The next morning I was like a kid on Christmas, standing by the front door with my helmet as Highway slowly got ready. He had been fighting a cold, but now it was really settling in. I felt bad to push him to ride, but I couldn't contain myself.
I spent some time in our parking garage getting the feel for her. She revs so much higher than Highway's Yamaha Roadstar I had been riding. I was having trouble finding the sweet spot in the clutch, just the right amount of throttle, etc. Finally, we headed out on the streets of San Diego.
Two blocks away I accidentally popped the clutch, stalled her, and dropped her. I was so desperate to keep her up, I tore up my left knee in the process. I sat on the street, sobbing like a kindergartner, feeling like a huge failure. All of this waiting, all of this hoping, all of this dreaming and I could see it all running down the sewer. Highway picked up the bike and with the help of a few neighbors who had seen my spectacle, they moved me and Katie Scarlet to the curb. Highway put the bikes away and brought the truck to take me to Urgent Care.
I've spent the last 4 days feeling an array of emotions; frustrated, angry, sad, humiliated, optimistic, and finally determined. This wasn't going to be the end of this ~ no fucking way. I wasn't going down like a sniveling little bitch.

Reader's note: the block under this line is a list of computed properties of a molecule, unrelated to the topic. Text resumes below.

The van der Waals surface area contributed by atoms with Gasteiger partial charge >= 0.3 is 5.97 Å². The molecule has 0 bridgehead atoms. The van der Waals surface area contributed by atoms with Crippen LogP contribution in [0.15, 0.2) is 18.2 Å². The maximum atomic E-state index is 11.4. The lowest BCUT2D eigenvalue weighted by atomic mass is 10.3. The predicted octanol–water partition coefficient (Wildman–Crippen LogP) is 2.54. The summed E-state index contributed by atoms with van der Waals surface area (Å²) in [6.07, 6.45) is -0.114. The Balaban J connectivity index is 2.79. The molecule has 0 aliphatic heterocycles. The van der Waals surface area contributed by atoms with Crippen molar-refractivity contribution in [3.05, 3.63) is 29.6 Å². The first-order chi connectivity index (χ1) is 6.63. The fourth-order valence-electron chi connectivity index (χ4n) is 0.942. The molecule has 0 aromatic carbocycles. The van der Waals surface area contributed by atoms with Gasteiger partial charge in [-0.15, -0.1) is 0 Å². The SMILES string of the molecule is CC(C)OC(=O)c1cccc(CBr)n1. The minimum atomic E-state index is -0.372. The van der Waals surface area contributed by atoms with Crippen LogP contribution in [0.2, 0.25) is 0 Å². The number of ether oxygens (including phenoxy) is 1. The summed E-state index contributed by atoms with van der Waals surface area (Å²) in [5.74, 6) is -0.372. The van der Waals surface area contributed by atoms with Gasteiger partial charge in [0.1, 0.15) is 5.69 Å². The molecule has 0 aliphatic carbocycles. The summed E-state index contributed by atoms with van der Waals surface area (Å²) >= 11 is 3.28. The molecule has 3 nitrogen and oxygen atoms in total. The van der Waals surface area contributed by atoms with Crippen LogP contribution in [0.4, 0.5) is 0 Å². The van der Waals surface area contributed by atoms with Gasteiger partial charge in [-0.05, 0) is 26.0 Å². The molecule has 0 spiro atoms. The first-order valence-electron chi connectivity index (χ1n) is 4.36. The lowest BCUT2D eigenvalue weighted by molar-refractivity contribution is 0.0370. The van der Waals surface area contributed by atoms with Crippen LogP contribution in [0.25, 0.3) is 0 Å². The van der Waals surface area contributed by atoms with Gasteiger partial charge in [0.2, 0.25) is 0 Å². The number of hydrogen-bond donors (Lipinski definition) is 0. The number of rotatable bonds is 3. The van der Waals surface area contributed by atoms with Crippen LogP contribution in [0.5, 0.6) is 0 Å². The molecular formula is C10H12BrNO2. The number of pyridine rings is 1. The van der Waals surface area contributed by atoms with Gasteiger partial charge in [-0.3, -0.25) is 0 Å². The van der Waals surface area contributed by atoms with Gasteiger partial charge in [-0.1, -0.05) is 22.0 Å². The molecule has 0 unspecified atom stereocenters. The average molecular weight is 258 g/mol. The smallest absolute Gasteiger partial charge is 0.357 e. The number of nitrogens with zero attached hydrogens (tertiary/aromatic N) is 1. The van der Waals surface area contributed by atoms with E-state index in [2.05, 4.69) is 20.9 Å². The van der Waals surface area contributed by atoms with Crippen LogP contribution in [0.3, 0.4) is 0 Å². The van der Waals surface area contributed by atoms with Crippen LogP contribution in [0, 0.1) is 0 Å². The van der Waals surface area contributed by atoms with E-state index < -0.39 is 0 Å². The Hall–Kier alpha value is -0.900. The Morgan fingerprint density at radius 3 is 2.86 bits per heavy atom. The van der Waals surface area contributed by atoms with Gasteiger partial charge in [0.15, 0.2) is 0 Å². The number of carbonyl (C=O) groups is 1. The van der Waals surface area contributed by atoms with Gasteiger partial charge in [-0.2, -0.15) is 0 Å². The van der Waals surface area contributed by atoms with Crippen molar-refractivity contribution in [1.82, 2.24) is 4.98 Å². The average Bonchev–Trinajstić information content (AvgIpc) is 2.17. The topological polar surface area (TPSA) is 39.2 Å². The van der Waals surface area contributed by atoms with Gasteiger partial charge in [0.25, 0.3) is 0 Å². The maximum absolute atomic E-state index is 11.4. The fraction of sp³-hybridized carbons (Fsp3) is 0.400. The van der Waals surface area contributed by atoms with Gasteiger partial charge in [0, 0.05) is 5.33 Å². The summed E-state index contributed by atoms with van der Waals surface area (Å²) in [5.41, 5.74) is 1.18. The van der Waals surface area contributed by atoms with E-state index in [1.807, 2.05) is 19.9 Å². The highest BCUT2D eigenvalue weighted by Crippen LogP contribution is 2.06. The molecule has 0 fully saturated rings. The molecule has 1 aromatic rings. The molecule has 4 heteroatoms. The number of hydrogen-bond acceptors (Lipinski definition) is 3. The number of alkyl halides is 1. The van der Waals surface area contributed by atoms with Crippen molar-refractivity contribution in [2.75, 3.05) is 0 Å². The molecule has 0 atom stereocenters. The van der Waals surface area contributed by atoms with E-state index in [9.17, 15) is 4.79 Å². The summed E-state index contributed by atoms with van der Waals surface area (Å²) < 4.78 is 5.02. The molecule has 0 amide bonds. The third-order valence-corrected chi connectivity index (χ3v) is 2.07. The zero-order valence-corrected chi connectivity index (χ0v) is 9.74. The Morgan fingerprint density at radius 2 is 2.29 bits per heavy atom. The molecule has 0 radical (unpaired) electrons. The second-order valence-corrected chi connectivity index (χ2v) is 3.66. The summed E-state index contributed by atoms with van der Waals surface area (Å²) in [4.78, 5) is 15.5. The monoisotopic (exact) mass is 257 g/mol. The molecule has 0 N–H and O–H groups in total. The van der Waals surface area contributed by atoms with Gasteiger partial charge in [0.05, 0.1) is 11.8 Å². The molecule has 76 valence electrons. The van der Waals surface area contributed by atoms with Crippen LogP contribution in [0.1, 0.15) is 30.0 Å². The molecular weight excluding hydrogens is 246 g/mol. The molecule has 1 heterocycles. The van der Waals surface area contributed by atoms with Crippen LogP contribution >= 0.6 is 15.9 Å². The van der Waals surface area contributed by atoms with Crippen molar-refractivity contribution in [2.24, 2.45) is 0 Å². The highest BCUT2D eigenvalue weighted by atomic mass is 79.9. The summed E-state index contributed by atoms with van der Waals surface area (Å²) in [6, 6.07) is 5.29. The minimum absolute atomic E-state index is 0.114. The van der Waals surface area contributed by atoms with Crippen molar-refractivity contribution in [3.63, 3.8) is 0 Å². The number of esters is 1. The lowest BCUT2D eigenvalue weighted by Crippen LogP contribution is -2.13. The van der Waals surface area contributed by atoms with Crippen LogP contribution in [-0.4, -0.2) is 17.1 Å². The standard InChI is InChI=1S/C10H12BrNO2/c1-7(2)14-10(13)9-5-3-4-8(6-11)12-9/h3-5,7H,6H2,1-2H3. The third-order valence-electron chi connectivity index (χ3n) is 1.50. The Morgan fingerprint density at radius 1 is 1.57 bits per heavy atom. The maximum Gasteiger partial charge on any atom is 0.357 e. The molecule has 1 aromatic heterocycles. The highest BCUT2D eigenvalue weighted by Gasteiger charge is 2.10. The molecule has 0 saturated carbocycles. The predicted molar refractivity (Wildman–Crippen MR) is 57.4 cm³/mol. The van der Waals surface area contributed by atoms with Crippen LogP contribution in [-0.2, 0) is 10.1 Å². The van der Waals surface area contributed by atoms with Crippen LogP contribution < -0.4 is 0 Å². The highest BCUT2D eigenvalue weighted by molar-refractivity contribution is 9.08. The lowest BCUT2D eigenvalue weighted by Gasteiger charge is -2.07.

I'm mending quickly; my knee and my ego. I'm planning to be back on her by February 1, and riding on the streets mid-February. Highway and I have planned a "retraining" of sorts, doing some basics in a local, huge parking lot. I plan on doing at least an hour a day for 7 days straight, then riding every day for a few weeks, weather permitting.
I realized I tried to do too much too soon. It had been 8 months since I've been behind my own handlebars and I'd only ridden for 7 months before that, very sporadically. I did fine, at first, but I just hadn't practiced enough. Then I let too much time pass. . .
This isn't the end. It is only the beginning of my story.